The 5 S's of Wine Tasting

When it comes to wine tasting, it doesn't matter if it's your first time heading out to the wineries, or you are a seasoned veteran.  Following these five steps will allow you to get the most out of your experience. 

1. See

Pour the wine into a wine glass and hold the glass up to the light.  You are looking for brilliance and clarity.  You can tell a lot by looking at the color.  As white wine ages, the color turns darker, more golden-yellow.  As red wine ages, it loses color.  Aging methods, grape variety and climate can affect the color too.

2. Swirl

Holding the stem of the wine glass, lightly swirl the wine in the glass. Swirling opens up the aromas and flavors by mixing in oxygen, which also helps soften young red wines tannins.  Also notice that as you swirl the wine, the wine hits the sides of the glass, and then falls back down.  The wine that falls down the glass in streams is called "legs" and is an indication of the body of the wine.  If there are no legs then the wine is considered a light to medium bodied wine, but if the wine falls in "legs", then the wine is considered a full bodied wine.

3. Sniff

Raise the glass to your nose and take three short sniffs.  Close your eyes and take in the full impact of the aromas and bouquet that meet your nose.  What yo smell may depend on your choice of wine and your memory.  Note the types of aromas, their intensity and harmony.  Is it fruity or earthy? It it citrus or tree fruit?  Is it herbal or woody?  All smells are open to your interpretation.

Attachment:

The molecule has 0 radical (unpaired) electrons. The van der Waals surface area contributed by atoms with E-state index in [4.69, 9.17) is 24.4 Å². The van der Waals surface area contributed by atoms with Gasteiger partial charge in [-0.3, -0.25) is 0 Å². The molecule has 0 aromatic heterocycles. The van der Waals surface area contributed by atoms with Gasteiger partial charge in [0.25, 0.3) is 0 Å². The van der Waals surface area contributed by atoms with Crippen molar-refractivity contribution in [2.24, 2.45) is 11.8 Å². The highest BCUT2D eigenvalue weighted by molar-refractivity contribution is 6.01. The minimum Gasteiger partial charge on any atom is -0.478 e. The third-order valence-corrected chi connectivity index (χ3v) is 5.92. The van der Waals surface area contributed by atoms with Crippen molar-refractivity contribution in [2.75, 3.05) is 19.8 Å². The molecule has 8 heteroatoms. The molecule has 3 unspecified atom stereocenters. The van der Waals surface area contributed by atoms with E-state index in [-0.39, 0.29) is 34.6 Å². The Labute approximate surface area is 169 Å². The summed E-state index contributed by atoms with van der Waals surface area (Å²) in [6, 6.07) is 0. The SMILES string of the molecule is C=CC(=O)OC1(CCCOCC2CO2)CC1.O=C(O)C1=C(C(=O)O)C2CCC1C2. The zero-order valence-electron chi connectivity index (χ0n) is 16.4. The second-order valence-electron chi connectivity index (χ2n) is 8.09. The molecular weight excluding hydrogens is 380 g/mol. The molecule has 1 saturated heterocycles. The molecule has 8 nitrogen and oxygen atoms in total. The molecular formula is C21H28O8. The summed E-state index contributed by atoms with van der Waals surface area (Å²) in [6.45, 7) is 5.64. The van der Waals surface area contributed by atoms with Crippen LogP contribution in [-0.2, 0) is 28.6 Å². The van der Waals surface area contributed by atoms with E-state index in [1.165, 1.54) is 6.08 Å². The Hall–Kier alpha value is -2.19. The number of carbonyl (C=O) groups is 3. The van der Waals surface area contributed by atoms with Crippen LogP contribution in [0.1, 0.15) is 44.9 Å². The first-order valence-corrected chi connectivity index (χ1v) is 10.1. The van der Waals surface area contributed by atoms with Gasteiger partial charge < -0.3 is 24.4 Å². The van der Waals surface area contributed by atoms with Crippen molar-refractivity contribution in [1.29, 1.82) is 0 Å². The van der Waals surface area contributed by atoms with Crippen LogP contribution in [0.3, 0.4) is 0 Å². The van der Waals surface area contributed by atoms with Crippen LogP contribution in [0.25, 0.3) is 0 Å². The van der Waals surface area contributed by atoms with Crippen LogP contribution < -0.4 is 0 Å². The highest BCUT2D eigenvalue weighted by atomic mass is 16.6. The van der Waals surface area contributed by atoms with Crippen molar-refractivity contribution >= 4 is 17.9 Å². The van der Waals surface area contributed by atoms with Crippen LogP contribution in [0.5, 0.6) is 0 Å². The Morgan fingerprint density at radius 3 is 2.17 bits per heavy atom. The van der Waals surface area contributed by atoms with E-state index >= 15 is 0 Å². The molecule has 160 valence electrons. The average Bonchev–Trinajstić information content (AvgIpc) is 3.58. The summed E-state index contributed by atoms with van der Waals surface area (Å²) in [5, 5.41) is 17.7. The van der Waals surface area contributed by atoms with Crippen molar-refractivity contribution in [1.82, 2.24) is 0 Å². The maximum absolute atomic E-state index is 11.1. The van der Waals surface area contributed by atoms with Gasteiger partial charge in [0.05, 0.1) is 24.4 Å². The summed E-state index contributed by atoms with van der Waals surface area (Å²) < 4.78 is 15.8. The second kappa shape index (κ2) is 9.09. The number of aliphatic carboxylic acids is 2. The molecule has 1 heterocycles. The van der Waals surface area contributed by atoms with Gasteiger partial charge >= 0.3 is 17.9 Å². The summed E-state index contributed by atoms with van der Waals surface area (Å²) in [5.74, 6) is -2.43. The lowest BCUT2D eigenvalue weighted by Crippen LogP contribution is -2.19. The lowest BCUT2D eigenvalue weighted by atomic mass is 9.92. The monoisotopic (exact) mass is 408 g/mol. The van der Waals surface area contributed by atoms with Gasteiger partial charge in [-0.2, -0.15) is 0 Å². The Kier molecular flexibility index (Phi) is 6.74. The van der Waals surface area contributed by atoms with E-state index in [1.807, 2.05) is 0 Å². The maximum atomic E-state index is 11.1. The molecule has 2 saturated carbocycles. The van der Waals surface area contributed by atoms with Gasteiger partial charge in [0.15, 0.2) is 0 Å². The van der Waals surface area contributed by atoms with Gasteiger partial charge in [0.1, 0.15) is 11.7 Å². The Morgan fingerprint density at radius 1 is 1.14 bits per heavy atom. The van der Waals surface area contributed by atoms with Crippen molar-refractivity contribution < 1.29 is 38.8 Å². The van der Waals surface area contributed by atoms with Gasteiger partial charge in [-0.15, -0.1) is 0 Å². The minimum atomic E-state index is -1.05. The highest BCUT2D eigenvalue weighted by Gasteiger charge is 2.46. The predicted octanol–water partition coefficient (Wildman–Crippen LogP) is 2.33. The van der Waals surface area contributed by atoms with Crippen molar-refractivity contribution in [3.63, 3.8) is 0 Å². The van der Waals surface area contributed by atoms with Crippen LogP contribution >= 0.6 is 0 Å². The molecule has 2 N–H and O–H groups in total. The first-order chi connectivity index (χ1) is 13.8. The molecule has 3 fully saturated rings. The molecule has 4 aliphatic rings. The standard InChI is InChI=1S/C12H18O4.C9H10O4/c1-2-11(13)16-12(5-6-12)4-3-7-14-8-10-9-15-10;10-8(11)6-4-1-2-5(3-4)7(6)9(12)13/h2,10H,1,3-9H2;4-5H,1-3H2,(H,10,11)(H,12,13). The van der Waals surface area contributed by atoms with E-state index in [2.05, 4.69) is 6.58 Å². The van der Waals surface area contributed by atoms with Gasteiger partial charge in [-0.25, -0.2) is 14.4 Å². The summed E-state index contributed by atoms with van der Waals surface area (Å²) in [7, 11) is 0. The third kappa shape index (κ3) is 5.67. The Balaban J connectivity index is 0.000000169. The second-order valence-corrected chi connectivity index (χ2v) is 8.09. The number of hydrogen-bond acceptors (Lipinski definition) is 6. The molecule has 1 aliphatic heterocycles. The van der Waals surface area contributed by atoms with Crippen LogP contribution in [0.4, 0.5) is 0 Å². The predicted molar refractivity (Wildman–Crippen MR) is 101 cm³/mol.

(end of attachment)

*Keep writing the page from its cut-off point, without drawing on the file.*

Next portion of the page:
4. Sip

Take a sip and inhale the wine.  Swish it all around your mouth so it covers all of your taste buds before you swallow.  There are only four things that we can actually taste: sweetness, saltiness, bitterness, and acidity.  Everything else comes from "smelling" the wine in the mouth.  A dry red wine with tannins will leave you with a "pucker flavor"completely drying out your mouth at the first sip.   A fruity sweetened wine will sit on the tip of the tongue and play across the taste buds and palate, leaving the mouth moist.

5. Savor

Think about what you taste.  Is it full, light, crisp, buttery, well balanced, or over acidic?  Does it have a long or a short finish?  Do you like it or not?  Do you want to take another sip?


By following the 5 steps, you are sure to get the most out of your tasting.  Enjoy!

Wine tasting 101(116044)